A wave of spirits is bringing nautical tasting notes into drinkers’ glasses. The first oyster vodka hit shelves last year. The spirit, created by The Industrious Spirit Company (ISCO), is distilled with “just-hauled-from-the-sea” oysters to impart “a savory and briny seacoast minerality with a subtle hint of bivalve bouquet,” ISCO CEO Manya K. Rubinstein said in a press release. The company is now developing a gin infused with oysters and kelp that will be released later this year.

Hendrick’s released a limited-edition ocean inspired gin last year. The gin, called Neptunia, is made with coastal herbs and sea botanicals sourced from the Scottish coast, blended to “express the magic of the sea in liquid form,” the brand said. “Hendrick’s Neptunia for me is that freeing feeling of the sea bottled in a gin,” the master distiller said in a statement. As part of the launch, Hendrick’s created an underwater bar in Madrid, Spain, installed on the sand of the ocean floor. While intrepid patrons had to be fully suited in scuba gear and a diving helmet to reach the bar, specially designed scuba tanks let them drink cocktails underwater.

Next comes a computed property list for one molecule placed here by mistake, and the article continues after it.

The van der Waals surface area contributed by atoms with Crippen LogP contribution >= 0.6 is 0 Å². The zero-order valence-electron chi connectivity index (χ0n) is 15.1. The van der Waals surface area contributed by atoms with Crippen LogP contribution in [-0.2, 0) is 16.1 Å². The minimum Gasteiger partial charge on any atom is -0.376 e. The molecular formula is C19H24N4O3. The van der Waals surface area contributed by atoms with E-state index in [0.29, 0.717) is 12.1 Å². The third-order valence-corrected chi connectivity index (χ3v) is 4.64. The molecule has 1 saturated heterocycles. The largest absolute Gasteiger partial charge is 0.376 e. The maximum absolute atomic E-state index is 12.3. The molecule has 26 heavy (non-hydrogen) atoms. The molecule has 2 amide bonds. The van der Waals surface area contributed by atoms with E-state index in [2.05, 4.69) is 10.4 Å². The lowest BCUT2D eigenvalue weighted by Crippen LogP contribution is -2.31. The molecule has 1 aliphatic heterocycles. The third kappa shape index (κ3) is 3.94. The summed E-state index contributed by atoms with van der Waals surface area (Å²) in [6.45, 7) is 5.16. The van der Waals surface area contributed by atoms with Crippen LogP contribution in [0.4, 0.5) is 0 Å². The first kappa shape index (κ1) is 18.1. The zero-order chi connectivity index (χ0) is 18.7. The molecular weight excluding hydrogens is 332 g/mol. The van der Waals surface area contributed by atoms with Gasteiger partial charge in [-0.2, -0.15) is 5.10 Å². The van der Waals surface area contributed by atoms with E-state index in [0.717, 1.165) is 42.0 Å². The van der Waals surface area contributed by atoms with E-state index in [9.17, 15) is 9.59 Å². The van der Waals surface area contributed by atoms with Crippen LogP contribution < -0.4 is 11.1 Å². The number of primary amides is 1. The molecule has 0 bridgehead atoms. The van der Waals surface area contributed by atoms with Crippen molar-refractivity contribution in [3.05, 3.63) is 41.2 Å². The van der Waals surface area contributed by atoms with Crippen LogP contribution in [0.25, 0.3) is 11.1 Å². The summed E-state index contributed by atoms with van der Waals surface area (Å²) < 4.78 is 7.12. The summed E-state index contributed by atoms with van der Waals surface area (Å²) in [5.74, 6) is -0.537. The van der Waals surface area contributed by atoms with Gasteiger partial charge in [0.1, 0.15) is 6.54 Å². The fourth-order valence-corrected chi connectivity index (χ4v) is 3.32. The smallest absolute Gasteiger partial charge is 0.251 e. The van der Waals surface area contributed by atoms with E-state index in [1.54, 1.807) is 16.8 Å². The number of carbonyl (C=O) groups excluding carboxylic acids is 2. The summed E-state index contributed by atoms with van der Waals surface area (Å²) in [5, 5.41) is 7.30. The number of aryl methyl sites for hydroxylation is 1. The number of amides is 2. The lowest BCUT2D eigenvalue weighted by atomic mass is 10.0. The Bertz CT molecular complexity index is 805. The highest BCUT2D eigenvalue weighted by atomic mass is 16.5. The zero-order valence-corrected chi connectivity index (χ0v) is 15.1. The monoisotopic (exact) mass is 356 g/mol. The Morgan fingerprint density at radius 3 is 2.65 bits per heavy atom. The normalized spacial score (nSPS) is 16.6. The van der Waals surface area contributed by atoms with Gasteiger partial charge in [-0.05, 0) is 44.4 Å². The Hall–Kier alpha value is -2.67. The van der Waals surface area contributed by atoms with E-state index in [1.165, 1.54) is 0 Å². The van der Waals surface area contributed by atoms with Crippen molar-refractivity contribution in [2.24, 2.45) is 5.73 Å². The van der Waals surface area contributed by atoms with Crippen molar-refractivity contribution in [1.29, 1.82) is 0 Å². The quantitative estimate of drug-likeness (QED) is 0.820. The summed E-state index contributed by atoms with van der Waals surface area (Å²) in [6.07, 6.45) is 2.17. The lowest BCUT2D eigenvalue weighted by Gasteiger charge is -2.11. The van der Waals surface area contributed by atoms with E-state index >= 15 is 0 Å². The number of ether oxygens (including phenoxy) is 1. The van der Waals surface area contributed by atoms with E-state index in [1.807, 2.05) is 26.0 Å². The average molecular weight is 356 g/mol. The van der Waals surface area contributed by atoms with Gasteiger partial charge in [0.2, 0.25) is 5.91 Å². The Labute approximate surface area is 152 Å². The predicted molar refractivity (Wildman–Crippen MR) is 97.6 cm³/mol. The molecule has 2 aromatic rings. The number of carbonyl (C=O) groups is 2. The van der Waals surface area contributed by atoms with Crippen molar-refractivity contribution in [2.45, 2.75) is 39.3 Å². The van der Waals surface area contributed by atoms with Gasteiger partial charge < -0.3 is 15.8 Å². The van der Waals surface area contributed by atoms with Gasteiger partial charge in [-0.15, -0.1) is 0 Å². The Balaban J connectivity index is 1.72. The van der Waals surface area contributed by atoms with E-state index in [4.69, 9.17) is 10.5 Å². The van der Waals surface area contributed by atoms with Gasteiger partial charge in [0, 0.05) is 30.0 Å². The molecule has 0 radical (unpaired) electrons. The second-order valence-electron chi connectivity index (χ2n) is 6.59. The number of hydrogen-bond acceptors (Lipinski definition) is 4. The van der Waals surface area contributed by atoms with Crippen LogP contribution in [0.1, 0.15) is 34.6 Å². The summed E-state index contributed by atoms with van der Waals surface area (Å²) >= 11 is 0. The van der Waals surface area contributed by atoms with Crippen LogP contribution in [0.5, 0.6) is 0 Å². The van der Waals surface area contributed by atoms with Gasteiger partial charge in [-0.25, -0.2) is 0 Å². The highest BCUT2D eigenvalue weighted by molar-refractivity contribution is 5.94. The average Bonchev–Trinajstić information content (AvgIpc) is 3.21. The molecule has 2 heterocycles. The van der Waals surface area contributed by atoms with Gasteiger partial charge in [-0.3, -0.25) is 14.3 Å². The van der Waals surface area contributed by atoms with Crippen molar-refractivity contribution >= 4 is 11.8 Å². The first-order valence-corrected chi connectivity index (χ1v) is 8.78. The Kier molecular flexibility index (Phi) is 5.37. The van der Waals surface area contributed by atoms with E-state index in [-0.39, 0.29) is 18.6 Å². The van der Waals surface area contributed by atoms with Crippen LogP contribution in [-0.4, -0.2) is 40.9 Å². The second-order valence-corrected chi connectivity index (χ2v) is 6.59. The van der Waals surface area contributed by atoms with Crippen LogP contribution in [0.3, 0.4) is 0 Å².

WEB citrons et huitres
Citrons et Huîtres. Photography by Thomas Tissandier

Bars and restaurants are also turning to the sea for inspiration. In Paris, recently opened oyster bar Citrons et Huîtres was designed to create the impression of “diving into an aquarium,” the owners said. The streaked ombre blue walls and domed ceiling evoke feelings of being underwater, and a raw steel façade was informed by the storefronts of local fishmongers.

In New York City, French-Mediterranean restaurant Cathedrale serves a cocktail garnished with a raw oyster and caviar. At The Lonely Oyster, which opened in Los Angeles in September, patrons have the option to add an oyster and caviar bump to their martini and jumbo shrimp to their bloody mary. And Hidden Worlds Entertainment, a startup that hosts immersive dinners to promote planet stewardship and bring awareness to ocean conservation, serves “ocean-positive” cocktails that feature responsibly harvested nautical ingredients like oyster brine.

The Intelligence take

This rise of coastal cocktails is likely being driven by the recent interest in intrepid dining paired with sustainable drinking habits. Expect to see more sea-inspired libations making their way onto menus.

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